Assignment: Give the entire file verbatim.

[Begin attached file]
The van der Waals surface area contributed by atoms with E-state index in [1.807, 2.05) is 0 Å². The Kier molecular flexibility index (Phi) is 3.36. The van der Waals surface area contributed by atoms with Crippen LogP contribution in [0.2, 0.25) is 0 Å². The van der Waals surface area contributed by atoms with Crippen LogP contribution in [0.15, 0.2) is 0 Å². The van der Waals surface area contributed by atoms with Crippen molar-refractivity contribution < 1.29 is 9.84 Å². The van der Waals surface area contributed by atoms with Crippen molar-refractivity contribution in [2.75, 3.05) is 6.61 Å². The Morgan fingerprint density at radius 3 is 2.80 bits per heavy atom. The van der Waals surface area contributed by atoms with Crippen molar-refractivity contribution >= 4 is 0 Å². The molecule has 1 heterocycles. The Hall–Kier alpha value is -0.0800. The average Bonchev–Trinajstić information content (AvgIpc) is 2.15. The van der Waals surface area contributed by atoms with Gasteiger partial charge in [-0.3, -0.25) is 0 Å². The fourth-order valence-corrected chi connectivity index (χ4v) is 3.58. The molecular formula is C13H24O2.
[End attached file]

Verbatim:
The van der Waals surface area contributed by atoms with E-state index in [1.807, 2.05) is 0 Å². The Kier molecular flexibility index (Phi) is 3.36. The van der Waals surface area contributed by atoms with Crippen LogP contribution in [0.2, 0.25) is 0 Å². The van der Waals surface area contributed by atoms with Crippen LogP contribution in [0.15, 0.2) is 0 Å². The van der Waals surface area contributed by atoms with Crippen molar-refractivity contribution < 1.29 is 9.84 Å². The van der Waals surface area contributed by atoms with Crippen molar-refractivity contribution in [2.75, 3.05) is 6.61 Å². The Morgan fingerprint density at radius 3 is 2.80 bits per heavy atom. The van der Waals surface area contributed by atoms with Crippen molar-refractivity contribution >= 4 is 0 Å². The molecule has 1 heterocycles. The Hall–Kier alpha value is -0.0800. The average Bonchev–Trinajstić information content (AvgIpc) is 2.15. The van der Waals surface area contributed by atoms with Gasteiger partial charge in [-0.3, -0.25) is 0 Å². The fourth-order valence-corrected chi connectivity index (χ4v) is 3.58. The molecular formula is C13H24O2.